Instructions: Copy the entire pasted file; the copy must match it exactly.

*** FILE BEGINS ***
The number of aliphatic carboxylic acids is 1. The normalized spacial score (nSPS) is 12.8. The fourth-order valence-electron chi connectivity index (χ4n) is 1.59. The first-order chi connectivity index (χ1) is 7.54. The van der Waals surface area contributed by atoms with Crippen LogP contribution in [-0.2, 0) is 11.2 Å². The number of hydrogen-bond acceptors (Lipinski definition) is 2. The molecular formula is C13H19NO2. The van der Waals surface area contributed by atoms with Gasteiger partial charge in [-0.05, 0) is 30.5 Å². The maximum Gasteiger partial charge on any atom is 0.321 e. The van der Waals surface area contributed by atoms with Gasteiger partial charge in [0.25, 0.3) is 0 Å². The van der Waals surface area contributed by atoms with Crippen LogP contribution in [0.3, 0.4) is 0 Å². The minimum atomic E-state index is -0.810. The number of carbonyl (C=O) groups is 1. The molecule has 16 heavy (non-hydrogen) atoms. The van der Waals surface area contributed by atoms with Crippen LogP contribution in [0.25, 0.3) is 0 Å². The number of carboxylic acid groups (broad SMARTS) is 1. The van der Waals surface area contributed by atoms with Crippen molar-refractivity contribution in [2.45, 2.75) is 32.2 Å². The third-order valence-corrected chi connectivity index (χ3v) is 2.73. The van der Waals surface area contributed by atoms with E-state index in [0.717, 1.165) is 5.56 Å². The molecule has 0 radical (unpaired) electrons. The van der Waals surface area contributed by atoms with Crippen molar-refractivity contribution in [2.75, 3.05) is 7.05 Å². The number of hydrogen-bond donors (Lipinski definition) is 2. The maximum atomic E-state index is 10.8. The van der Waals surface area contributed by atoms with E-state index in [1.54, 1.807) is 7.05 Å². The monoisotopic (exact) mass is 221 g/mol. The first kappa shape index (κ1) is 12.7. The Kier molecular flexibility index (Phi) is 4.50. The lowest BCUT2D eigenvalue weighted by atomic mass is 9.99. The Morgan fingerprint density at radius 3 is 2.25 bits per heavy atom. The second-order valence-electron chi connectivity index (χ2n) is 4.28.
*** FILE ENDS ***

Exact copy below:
The number of aliphatic carboxylic acids is 1. The normalized spacial score (nSPS) is 12.8. The fourth-order valence-electron chi connectivity index (χ4n) is 1.59. The first-order chi connectivity index (χ1) is 7.54. The van der Waals surface area contributed by atoms with Crippen LogP contribution in [-0.2, 0) is 11.2 Å². The number of hydrogen-bond acceptors (Lipinski definition) is 2. The molecular formula is C13H19NO2. The van der Waals surface area contributed by atoms with Gasteiger partial charge in [-0.05, 0) is 30.5 Å². The maximum Gasteiger partial charge on any atom is 0.321 e. The van der Waals surface area contributed by atoms with Gasteiger partial charge in [0.25, 0.3) is 0 Å². The van der Waals surface area contributed by atoms with Crippen LogP contribution in [0.3, 0.4) is 0 Å². The minimum atomic E-state index is -0.810. The number of carbonyl (C=O) groups is 1. The molecule has 16 heavy (non-hydrogen) atoms. The van der Waals surface area contributed by atoms with Crippen LogP contribution in [0.25, 0.3) is 0 Å². The number of carboxylic acid groups (broad SMARTS) is 1. The van der Waals surface area contributed by atoms with Crippen molar-refractivity contribution in [2.45, 2.75) is 32.2 Å². The third-order valence-corrected chi connectivity index (χ3v) is 2.73. The van der Waals surface area contributed by atoms with E-state index in [0.717, 1.165) is 5.56 Å². The molecule has 0 radical (unpaired) electrons. The van der Waals surface area contributed by atoms with Crippen molar-refractivity contribution in [2.75, 3.05) is 7.05 Å². The number of hydrogen-bond donors (Lipinski definition) is 2. The maximum atomic E-state index is 10.8. The van der Waals surface area contributed by atoms with E-state index in [1.54, 1.807) is 7.05 Å². The monoisotopic (exact) mass is 221 g/mol. The first kappa shape index (κ1) is 12.7. The Kier molecular flexibility index (Phi) is 4.50. The lowest BCUT2D eigenvalue weighted by atomic mass is 9.99. The Morgan fingerprint density at radius 3 is 2.25 bits per heavy atom. The second-order valence-electron chi connectivity index (χ2n) is 4.28.